South Africa's Draconian Internet Censorship Laws: A Danger to Atheists? P-admin Atheist Republic

Read More Atheist Republic On February 11, South African president Cyril Ramaphosa and communications minister Khumbudzo Nthsavheni signed a proclamation enacting the Internet Censorship Act of 2019. The law gives extensive censorship power to the Film and Publications Board (FPB).
According to local news, media and civil groups only became aware of it after the FBP announced a press conference on March 3. The publication of the proclamation was also delayed after the government’s Gazette went offline.
Signed into law in 2019, the Film and Publications Amendment Act (FPA), dubbed the “internet censorship bill” by the opposition, causes concern from the media and freedom of speech advocacy groups. The FPA bill was intended to “protect children from disturbing and harmful content” and “regulate the online distribution of content.”
After being signed into law in 2019, the implementation was delayed for almost three years to allow the FBP to prepare for “certain critical regulatory exercises.”
Mashilo Boloka, acting chief executive of the FPB, said his agency is already prepared to implement the recently activated law. We will “streamline the internal functions to elevate the mandate,” Booka said.
However, fear that the new law will be misused persists.
Dominic Cull, the founder of Ellipsis Regulatory Solutions, a legal advisory firm specializing in telecommunications law, said that the bill is “extremely badly written.” “If I upload something which someone else finds objectionable, and they think it hates speech, they will be able to complain to the FPB,” Cull added.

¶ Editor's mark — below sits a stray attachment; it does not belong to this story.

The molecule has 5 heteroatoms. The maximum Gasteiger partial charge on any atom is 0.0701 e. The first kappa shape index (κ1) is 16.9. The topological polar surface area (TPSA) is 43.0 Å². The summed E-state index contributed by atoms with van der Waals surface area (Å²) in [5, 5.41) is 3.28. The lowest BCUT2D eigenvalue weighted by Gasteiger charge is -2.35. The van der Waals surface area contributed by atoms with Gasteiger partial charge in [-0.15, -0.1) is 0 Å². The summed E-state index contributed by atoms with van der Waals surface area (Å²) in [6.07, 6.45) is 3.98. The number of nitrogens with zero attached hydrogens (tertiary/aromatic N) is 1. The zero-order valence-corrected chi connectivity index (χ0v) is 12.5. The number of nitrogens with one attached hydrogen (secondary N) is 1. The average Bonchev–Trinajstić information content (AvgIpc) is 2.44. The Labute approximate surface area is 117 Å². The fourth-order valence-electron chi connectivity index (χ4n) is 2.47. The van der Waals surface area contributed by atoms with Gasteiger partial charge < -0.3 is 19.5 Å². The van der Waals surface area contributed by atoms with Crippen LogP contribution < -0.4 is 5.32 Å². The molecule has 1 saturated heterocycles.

South African opposition party, the Democratic Alliance (DA), vows to push back the law. The DA also said they were surprised by the announcement.
Dean Kreuger, the founder of Atheist Republic South Africa Consulate (ARSAC), fears that the law will be used against secular online content. In ARSAC’s youtube channel, Kreuger challenged the new law’s logistical undertaking, making it “unenforceable given South Africa’s capabilities.”
In an interview with Atheist Republic’s News Team, Krueger further explained that the new law’s objectives “sounds good in principle.” “But the troubling aspect of the act is the vague definition of what amounts to hate speech,” he added.
When it comes to atheists’ well-being in South Africa, Kreuger said they acknowledge the limitations to their constitutional rights for freedom of expression. “We understand this restriction and have been especially aware of directing our criticism of religion at the religions, per se, and not the followers of any religion,” he explained.